that the latter is more restrictive than necessary (you don't gain
anything that I can see by making the restriction).

> First, obviously neither worldview is "wrong". They are just 
> different perspectives about the primary purpose of DID documents and
> the universes into which they fit.

... and I don't see them as incompatible. I just see one as more
restrictive than the other.

> Second, in the RDF/JSON-LD worldview it is important to describe the 
> data using an RDF graph model using an ontology that can live 
> alongside other ontologies.

+1, because of the open world assumption, which the agent worldview
falls into (even if you don't want it to).

> In the agent worldview the primary importance is on
> interoperability; it is not "anti-RDF", but it wants to avoid a
> dependence on RDF in order to make it easy to consume/transform the
> metadata carried by DID documents into other graph models and
> formats.

Hmm, then that raises the question -- If you're not using RDF or
vocabularies, what other mechanism is used to consume/transform the
metadata into other graph models and formats?

> Thirdly, the two have different views of key management. In the 
> RDF/JSON-LD worldview the importance is on being able to authenticate
> an interaction with the DID subject. In the agent worldview, a DID
> document is the "public-face" (or "non-private-face") of all types of
> key management, i.e., it is how a DID subject shares any type of key
> that needs to be shared with another party to verify interactions,
> decrypt communications, or do additional key negotiation.

I don't think this is a difference. Both models care about
authentication. To elaborate:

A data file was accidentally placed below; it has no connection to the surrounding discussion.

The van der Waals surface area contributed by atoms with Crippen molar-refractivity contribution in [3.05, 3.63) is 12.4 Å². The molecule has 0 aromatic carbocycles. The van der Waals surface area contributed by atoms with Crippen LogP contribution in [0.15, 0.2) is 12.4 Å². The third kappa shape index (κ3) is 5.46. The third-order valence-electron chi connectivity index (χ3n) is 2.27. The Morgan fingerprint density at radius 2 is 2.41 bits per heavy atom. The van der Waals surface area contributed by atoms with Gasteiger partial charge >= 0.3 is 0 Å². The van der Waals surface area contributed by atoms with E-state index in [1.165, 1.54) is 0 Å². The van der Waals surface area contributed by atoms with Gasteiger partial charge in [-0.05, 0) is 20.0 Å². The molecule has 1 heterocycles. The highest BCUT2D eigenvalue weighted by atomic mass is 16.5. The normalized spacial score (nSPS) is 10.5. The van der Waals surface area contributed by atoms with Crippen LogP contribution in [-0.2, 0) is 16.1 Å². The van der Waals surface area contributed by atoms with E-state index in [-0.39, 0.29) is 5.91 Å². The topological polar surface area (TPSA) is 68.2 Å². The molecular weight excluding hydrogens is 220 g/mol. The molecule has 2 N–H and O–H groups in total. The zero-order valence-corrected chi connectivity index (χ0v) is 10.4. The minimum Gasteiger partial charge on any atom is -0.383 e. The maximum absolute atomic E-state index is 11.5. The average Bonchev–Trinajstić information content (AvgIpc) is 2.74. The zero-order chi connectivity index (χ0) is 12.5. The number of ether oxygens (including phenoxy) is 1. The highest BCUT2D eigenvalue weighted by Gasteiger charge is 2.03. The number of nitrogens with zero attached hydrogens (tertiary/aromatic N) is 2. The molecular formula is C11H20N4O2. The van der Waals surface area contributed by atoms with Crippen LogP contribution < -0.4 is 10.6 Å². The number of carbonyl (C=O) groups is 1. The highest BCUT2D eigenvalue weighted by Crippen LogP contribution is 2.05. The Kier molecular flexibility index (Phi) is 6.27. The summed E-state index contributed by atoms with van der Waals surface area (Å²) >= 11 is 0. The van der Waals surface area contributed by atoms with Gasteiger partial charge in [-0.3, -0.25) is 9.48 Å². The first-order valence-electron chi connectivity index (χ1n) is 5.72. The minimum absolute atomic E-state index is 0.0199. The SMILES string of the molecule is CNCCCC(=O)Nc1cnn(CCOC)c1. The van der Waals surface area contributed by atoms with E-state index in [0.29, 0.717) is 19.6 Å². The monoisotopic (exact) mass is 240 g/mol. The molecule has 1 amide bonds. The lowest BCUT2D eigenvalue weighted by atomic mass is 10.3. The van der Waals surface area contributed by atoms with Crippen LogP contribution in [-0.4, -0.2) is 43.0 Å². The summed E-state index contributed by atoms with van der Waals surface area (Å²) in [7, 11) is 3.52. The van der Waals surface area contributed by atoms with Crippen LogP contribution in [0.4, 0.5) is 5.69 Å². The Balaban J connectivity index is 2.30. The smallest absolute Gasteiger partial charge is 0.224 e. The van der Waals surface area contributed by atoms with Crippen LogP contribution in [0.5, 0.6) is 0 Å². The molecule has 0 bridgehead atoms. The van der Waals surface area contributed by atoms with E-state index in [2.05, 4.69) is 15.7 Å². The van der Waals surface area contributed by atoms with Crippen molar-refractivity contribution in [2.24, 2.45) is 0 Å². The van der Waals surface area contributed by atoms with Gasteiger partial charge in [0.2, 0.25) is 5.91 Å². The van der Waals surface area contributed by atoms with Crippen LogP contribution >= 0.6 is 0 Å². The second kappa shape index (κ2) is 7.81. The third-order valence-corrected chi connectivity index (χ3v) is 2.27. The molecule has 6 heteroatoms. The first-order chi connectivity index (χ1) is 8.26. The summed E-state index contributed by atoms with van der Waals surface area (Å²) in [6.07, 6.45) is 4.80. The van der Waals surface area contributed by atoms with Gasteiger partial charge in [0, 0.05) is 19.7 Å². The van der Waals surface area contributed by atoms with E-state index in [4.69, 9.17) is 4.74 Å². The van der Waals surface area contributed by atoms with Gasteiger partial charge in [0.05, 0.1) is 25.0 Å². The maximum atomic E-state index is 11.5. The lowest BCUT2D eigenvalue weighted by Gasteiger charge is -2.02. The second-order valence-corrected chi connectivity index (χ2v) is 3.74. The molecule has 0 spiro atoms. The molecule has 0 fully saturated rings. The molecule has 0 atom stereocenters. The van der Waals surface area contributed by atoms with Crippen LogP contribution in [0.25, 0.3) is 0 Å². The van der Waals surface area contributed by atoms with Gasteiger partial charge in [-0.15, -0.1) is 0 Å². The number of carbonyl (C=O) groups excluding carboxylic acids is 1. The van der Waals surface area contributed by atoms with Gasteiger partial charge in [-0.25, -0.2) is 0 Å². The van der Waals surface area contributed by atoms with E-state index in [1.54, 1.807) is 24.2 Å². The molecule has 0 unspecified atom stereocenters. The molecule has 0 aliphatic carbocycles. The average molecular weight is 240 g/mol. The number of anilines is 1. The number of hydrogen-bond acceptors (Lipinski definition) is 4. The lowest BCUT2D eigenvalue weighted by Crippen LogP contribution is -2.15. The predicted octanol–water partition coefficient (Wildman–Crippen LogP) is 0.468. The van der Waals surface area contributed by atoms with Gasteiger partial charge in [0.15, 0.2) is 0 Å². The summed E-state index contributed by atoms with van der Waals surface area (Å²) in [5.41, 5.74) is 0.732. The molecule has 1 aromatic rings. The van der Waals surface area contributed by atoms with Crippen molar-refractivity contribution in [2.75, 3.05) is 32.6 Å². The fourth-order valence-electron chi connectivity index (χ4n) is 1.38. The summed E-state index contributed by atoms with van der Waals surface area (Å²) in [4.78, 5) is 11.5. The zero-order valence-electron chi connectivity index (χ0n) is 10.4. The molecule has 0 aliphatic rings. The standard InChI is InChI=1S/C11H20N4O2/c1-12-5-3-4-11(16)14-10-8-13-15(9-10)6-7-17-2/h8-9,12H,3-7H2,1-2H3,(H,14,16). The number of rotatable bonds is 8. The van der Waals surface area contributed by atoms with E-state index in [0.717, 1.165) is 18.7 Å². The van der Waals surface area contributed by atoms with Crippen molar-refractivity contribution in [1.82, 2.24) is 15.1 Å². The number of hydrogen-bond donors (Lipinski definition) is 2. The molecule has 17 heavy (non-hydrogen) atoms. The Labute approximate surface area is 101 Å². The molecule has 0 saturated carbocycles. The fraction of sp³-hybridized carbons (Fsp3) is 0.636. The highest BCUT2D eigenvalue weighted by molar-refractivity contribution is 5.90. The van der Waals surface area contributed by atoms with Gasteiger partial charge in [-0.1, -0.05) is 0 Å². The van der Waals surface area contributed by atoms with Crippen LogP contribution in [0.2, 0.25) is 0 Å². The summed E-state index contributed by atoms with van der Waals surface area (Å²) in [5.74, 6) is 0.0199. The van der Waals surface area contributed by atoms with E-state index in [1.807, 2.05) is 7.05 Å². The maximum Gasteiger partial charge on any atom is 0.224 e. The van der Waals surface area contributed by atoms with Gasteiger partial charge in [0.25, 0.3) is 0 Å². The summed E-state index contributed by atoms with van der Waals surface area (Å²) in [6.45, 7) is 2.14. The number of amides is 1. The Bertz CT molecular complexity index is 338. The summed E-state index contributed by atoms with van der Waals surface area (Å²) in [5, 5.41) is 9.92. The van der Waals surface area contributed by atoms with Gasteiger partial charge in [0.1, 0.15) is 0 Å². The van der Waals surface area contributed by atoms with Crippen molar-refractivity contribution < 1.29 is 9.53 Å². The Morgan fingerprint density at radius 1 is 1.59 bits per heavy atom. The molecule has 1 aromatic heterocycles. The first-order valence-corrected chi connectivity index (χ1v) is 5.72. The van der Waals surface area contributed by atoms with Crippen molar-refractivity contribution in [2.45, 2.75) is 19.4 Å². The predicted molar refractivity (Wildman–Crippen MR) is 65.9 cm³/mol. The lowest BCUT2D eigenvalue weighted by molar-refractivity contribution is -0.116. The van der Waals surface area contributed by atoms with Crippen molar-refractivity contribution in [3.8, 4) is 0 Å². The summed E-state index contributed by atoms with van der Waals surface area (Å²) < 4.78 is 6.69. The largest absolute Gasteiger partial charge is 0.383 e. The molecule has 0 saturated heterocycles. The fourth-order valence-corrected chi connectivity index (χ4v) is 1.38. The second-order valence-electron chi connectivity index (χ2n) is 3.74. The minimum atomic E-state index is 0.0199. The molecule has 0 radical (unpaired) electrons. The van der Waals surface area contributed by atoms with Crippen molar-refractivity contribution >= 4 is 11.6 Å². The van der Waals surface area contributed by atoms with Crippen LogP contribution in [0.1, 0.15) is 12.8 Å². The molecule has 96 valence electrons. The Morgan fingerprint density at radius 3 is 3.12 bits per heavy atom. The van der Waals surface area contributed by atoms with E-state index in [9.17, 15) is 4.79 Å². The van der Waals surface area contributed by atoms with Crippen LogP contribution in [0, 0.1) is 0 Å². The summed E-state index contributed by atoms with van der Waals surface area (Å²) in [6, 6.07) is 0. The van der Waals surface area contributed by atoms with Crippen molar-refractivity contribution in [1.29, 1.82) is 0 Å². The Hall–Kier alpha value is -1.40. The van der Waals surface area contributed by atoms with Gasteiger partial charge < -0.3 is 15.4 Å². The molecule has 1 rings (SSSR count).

"verify interactions" -> you need to be able to authenticate to do this,
right? so, both models need it.

"decrypt communications" -> you need to be able to share a service
endpoint and a key to do this, which both models need.

"additional key negotiation" -> again, services and protocols, which
both models need.

So, both models need everything listed by the other model, there is no
difference there.

> Secondly, once we have a picture of the differences in the 
> worldviews, what solutions to DID issues can we come up with that 
> help reconcile these differences and ideally work for both 
> worldviews?

I think they're the same world view... one is just a subset of the
other. I expect that folks will need some convincing of that, but in
order to do that, we need folks to push back on the assertions above and
say things like "Yeah, but here's where one worldview isn't a subset of
the other worldview."

In the next email I'll try addressing the discussion from the other way
(bottom up instead of top down). Maybe once we meet in the middle we'll
figure out a clear path forward.

-- manu

Manu Sporny (skype: msporny, twitter: manusporny, G+: +Manu Sporny)
Founder/CEO - Digital Bazaar, Inc.
blog: The State of W3C Web Payments in 2017
Received on Thursday, 14 December 2017 04:58:33 UTC